Driving While Ability Impaired by Drugs, VTL 1192.4
There are literally hundreds of drugs that could affect an individual's ability to operate a motor vehicle in New York. The Vehicle and Traffic Law contains pages and pages of recreational and prescription medications that are considered illegal to operate a car while feeling their effects.
DWAI Drugs is a very serious charge in New York. It is also a more complicated case than a regular DWI case due to the fact that you likely submitted to a Blood Test.
A Blood Test case requires a greater level of scientific understanding because we need to be able to read and understand the forensic blood test results including the chromatograms from the headspace gas chromatography computer. We also would need to make every effort to obtain the blood sample used by the police so that it could be independently tested by experts on our side of the case.
- Penalties of VTL 1192.4
- Up to 1 year in county jail
- Up to 3 years of probation (closely-monitored community supervision)
- $500-$1000 fine
- $395 or $400 court surcharge (depends on if City or Town/Village court)
- Revocation of license for 6 months [1 year if under age 21]
- Mandatory attendance to Victim Impact Panel
- DMV fines of $750 over 3 years (Driver Responsibility Assessment)
- Fees for DMV relicensure
- Community Service Hours
- Permanent Criminal Record (there is no expungement in New York)
Forensic Blood Testing
If you give or are forced to give a sample of your blood to be tested in a New York crime lab, then your blood itself... will probably not be tested.
Instead, the gas portion of a vial containing your blood will be tested.
There are two common ways to analyze and separate compounds in liquid such as human blood.
1. Gas Chromatography (where the actual liquid is heated into gas form and tested)
2. HEADSPACE Gas Chromatography (where only the GAS from a liquid sample is tested)
New York typically uses Headspace Gas Chromatography in the majority of cases.
What is "Headspace Gas Chromatography" ?
It is basically the same process as regular Gas Chromatography; however, only the vapor from a liquid is measured and broken down by the machine (instead of the liquid itself...).
Why does that matter if they use this method of testing on your blood in a DWI or DWAI drugs case?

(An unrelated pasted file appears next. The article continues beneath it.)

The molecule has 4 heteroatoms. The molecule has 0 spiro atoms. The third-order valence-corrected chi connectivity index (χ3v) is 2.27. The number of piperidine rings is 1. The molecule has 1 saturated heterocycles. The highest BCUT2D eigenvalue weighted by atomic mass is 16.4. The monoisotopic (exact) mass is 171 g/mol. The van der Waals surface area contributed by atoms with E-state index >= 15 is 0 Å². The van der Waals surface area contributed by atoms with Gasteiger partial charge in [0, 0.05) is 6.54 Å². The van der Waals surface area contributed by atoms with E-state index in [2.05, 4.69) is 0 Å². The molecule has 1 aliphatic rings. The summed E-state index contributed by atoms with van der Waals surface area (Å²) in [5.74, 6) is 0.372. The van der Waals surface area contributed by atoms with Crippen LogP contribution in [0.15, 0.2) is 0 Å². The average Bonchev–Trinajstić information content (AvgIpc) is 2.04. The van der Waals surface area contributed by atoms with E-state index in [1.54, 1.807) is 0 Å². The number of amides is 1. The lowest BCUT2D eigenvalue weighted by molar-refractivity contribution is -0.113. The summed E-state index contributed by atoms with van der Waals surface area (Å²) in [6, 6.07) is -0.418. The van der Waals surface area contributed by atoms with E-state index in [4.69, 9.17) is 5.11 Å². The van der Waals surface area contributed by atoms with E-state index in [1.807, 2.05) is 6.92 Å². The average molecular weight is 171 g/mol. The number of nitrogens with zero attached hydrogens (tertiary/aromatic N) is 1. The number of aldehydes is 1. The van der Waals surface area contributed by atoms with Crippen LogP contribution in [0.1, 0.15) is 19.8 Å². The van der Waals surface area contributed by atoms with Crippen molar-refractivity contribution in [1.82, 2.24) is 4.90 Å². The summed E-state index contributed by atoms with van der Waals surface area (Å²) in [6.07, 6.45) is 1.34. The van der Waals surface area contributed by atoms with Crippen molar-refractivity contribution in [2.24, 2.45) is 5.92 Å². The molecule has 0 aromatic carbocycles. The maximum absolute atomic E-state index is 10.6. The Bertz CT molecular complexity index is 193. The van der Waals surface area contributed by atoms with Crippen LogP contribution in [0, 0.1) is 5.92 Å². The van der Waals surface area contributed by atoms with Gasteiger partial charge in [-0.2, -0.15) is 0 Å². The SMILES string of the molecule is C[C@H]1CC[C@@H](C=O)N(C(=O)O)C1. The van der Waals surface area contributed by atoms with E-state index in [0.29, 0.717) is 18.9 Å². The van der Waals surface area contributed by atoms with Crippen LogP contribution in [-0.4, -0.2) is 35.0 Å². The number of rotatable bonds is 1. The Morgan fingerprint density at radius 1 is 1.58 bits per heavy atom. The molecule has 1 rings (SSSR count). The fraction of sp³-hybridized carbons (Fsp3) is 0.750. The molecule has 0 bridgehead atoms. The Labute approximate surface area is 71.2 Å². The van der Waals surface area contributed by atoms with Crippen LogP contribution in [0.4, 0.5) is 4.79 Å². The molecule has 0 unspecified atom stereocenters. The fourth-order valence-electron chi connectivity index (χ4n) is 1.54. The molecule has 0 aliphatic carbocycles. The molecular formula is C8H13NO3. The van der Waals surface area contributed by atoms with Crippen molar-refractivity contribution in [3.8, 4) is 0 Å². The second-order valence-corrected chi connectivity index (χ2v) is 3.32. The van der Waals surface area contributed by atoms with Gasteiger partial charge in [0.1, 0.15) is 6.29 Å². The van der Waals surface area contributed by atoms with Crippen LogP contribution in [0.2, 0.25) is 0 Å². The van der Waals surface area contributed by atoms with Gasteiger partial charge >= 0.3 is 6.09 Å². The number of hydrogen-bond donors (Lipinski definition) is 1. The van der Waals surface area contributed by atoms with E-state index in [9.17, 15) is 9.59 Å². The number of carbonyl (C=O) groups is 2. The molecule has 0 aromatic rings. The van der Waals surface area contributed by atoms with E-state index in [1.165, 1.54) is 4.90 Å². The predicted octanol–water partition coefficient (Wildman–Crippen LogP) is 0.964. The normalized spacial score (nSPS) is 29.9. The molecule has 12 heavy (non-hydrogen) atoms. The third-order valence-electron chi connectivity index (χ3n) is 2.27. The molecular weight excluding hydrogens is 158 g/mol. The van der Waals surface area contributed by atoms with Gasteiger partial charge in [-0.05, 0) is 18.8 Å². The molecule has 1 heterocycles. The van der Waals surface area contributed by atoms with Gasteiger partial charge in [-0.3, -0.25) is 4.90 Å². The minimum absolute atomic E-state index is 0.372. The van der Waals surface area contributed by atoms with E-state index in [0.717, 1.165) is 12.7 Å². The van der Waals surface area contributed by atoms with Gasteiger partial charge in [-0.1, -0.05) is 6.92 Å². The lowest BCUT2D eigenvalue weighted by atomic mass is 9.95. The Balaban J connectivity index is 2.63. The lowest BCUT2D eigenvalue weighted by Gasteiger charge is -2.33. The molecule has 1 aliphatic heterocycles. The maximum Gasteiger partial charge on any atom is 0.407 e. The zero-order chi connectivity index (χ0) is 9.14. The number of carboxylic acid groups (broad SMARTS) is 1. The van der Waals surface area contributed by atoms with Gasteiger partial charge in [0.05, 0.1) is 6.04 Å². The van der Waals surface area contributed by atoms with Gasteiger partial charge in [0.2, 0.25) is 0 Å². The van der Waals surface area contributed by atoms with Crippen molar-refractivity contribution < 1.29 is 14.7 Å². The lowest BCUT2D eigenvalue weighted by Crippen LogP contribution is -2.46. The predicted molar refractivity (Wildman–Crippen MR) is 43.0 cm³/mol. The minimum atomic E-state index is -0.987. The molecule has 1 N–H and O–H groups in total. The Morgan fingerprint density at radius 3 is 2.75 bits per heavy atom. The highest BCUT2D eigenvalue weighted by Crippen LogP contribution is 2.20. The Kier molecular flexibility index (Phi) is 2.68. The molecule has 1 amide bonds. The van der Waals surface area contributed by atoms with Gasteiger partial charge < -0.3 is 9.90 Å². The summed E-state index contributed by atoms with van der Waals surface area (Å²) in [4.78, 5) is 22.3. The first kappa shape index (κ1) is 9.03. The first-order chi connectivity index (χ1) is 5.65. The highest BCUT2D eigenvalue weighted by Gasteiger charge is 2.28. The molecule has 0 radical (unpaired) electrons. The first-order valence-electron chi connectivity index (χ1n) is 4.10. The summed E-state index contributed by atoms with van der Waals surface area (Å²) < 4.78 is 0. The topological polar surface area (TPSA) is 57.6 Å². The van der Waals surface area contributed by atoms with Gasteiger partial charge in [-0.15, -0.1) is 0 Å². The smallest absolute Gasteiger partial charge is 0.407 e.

...BECAUSE IT CAN BE INACCURATE.
Problems with Headspace Gas Chromatography
1. Twice the amount of potential error as regular Gas Chromatography:
The blood is taken by a human from your arm (possible error), then the blood is warmed in a vial until the liquid sample reaches "equilibrium" with the gas inside the vial (possible error). Then a human removes a sample of the gas inside the vial (possible error).
2. The principle of measuring the GAS instead of the Blood itself is the same as in breath testing. It relies on a scientific principle called "Henry's Law."
Henry's Law states:
In chemistry, Henry's law is one of the gas laws formulated by William Henry in 1803. It states: "At a constant temperature, the amount of a given gas that dissolves in a given type and volume of liquid is directly proportional to the partial pressure of that gas in equilibrium with that liquid." (Wikipedia)
From the definition, you can see that temperature can affect the validity of any sample. Also, if the sample has NOT reached "equilibrium" then the sample itself would be invalid.
3. There are additional chemicals added to the blood sample to "help along" any alcohol rising into the GAS portion of the vial. These are called "salting agents." Chemically, it is possible that these added chemicals could create a higher concentration of alcohol in any gas sample... called a false positive.
Due to highly scientific nature of BLOOD TEST cases, it is extremely important to have an attorney representing you that understands theses processes and the ways that prosecutors and forensic lab technicians can make mistakes.
The general public does not understand the inherent margin for error in these tests and it is our job as defense attorneys to educate the prosecutor, the Judge, and most importantly, the JURY about the errors in the process and the risk for false positives.
No Ignition Interlock Requirement for DWAI Drug cases
There is a common misconception among Town Justice Courts and Probation Departments in upstate New York that it is appropriate to order an Ignition Interlock Device for 1 year for a person convicted of a SINGLE COUNT of DWAI Drug (VTL 1192.4).
IT IS NOT TRUE.
What does the law say?
The Ignition Interlock Device sentence is found in Penal Law section 65.10(2)(k-1):
"The Court may require the IID condition only where a person has been convicted of violation of VTL 1192.2 (DWI over .08), 1192.2a (Agg. DWI .18), or 1192.3 (DWI common law), or any crime defined by the VTL ("Vehicle and Traffic Law") or this chapter of which an alcohol-related violation of any provision is an essential element."
There is more information in Vehicle and Traffic Law, section 1198(2)(a) and 1198(3)(d).
ALSO, this provision was challenged in the New York Courts in 2012. In People v. Levy, the Appellate Court (2nd dept) found that it was an imposition of an illegal sentence to make an Ignition Interlock Device part of a VTL 1192.4 sentence for a Felony DWAI drug conviction.
Why should you care?
Unfortunately, I've seen many instances of Town and Village Court Justices who do NOT understand this provision and attempt to sentence people to an IID when it is ILLEGAL.
That is why it is important to be represented by an attorney who handles DWI and DWAI drug cases on a frequent basis. These kinds of cases are full of pitfalls for the inexperienced criminal defense attorney (or even the general criminal practitioner).
DWAI drug cases (VTL 1192.4) are a subsection of law all their own. They require attention to detail and scientific knowledge to defend them the best way possible.
If you are charged with DWAI Drugs (VTL 1192.4), call us: 607-229-5184